We’ve talked a great deal about the straight line between a meaningful change and an individual person’s efforts within the group. The five factors are the way that we explain this line as part of the story of vision. But leadership isn’t just in companies, and triangulation helps us understand a concept. So here is how the five factors work (and don’t work) in a current political event.
There’s a big debate right now about spending $3.5 trillion (or some lesser amount) on social issues, primarily infrastructure. Whether you are for or against this proposal, it is clear that the Democrats are struggling to make this idea become a real bill and eventually policy.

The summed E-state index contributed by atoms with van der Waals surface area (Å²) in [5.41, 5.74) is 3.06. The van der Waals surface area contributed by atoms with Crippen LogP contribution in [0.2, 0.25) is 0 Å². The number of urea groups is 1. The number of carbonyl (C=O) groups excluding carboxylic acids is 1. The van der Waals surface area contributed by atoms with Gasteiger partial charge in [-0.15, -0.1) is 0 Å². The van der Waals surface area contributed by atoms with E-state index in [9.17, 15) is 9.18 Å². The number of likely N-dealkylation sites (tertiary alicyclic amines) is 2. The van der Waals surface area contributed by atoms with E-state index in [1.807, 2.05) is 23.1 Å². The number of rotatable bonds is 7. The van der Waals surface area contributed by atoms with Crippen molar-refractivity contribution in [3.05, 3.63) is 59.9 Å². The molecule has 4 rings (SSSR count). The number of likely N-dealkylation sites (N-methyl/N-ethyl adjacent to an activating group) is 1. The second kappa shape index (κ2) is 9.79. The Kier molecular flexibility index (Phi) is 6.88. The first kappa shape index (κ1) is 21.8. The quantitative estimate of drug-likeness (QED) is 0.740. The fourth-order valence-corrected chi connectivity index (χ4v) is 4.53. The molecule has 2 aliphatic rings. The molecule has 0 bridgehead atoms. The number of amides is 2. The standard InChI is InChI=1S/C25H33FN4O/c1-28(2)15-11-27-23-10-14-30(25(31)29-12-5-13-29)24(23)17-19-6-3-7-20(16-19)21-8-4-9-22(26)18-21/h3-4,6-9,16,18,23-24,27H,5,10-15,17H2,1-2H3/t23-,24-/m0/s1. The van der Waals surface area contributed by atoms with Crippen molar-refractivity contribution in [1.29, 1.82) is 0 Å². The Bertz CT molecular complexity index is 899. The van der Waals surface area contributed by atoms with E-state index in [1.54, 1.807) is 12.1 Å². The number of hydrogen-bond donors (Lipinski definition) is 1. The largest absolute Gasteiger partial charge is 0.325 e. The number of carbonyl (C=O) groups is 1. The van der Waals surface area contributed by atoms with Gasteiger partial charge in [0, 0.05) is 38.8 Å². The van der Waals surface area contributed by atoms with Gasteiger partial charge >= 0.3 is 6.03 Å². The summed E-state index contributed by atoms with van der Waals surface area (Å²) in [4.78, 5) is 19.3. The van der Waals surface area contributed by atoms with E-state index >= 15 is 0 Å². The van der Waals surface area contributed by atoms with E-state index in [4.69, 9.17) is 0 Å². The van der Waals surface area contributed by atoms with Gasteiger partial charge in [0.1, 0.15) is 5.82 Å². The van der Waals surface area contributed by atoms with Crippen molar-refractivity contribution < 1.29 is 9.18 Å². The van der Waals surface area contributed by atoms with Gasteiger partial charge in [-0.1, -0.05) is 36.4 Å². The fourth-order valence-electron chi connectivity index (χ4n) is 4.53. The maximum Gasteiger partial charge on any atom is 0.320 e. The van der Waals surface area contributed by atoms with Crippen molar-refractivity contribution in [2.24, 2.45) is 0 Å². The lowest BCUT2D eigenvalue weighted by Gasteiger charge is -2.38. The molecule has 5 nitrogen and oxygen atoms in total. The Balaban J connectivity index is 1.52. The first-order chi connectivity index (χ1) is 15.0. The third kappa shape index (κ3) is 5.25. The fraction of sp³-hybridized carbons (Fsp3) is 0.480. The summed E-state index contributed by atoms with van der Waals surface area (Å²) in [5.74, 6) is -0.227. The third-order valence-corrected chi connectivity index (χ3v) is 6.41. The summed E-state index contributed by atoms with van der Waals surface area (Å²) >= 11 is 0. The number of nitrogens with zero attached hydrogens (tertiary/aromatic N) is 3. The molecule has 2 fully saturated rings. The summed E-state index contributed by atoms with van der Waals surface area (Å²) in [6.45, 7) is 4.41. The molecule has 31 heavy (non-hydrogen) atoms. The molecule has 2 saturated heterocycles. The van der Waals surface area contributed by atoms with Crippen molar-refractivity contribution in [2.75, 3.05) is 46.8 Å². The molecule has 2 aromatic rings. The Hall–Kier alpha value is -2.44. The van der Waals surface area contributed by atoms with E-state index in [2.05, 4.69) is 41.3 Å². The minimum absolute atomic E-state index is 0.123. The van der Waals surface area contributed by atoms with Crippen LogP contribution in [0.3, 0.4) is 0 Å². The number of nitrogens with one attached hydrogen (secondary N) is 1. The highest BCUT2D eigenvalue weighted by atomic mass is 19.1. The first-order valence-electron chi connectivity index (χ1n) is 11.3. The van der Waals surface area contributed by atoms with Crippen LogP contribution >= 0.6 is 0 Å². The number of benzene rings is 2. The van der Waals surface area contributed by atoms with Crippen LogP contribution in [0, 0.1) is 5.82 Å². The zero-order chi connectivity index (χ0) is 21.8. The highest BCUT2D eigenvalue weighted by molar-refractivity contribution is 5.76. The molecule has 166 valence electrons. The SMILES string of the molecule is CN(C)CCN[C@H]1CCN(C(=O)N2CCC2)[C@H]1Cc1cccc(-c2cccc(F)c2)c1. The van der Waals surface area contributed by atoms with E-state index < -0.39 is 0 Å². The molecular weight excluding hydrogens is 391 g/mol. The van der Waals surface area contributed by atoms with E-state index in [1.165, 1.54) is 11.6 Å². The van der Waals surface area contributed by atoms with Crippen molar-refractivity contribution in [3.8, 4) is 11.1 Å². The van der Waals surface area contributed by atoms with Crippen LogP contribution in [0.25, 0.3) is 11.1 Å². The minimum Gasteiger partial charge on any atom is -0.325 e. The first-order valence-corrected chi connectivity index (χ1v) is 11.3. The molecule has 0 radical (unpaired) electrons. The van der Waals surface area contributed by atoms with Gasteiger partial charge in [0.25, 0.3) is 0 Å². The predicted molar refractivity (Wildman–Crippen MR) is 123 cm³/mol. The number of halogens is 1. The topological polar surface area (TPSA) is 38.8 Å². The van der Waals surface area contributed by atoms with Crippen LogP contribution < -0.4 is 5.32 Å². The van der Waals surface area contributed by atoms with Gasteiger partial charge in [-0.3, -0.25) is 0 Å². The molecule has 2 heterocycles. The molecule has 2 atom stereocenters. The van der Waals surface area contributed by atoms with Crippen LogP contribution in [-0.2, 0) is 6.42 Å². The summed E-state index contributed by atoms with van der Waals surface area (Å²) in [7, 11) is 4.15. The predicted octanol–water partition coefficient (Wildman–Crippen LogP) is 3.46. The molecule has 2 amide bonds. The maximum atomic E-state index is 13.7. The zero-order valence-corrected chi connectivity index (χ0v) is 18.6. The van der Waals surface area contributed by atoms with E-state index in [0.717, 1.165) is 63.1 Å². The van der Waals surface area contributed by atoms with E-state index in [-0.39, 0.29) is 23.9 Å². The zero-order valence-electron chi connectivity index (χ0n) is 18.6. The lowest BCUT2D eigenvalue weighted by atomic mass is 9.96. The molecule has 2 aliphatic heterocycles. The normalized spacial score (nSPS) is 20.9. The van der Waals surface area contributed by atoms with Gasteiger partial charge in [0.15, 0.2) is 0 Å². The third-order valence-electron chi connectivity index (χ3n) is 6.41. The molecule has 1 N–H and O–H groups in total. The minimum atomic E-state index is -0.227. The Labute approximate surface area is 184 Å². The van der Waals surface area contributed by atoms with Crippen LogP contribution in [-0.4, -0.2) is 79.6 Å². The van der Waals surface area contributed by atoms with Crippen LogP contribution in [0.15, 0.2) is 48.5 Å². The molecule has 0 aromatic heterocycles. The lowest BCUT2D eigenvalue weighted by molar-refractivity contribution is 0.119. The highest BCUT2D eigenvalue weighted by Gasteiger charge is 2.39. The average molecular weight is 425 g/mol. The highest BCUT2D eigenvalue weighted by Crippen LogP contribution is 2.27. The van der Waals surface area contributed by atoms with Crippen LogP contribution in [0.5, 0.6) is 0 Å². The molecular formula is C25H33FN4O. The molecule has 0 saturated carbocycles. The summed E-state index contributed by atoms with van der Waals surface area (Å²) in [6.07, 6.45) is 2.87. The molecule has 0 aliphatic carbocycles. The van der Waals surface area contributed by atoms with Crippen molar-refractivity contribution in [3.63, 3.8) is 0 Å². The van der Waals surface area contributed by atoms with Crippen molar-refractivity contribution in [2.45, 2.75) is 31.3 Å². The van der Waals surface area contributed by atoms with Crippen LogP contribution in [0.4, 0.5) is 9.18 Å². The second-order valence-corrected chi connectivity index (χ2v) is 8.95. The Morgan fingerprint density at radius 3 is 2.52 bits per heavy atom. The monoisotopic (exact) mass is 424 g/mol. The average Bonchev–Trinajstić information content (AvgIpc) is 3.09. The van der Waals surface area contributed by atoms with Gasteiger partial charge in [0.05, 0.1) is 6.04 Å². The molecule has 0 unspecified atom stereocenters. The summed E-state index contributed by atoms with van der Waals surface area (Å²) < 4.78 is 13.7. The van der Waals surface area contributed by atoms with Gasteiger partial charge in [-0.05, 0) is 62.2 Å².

Here’s the big secret: this failure isn’t because the ideas are bad, it’s because the story of vision isn’t being told clearly.
Democrats are trying to tackle social issues to create an impact on education, health, ease of transportation – measures of fulfillment and opportunity in life, in other words. But the measurement being used is dollars. The measure doesn’t match the problem. To understand the connection between the policy (the change) and individual lives, citizens have to translate dollars into an impact on specific social and economic problems in the country. This depends on their understanding, knowledge, willingness, and patience. The straight line between cost and social benefit does not exist.
The solution is that the policy cost should never have been the first thing discussed. Rather, the social value of the bill should have been hashed out first and cost should have been discussed only later, as a way to determine final implementation details. In practice, this means that the Democrats would have already reached an agreement about which issues the bill would address and what goals it would accomplish.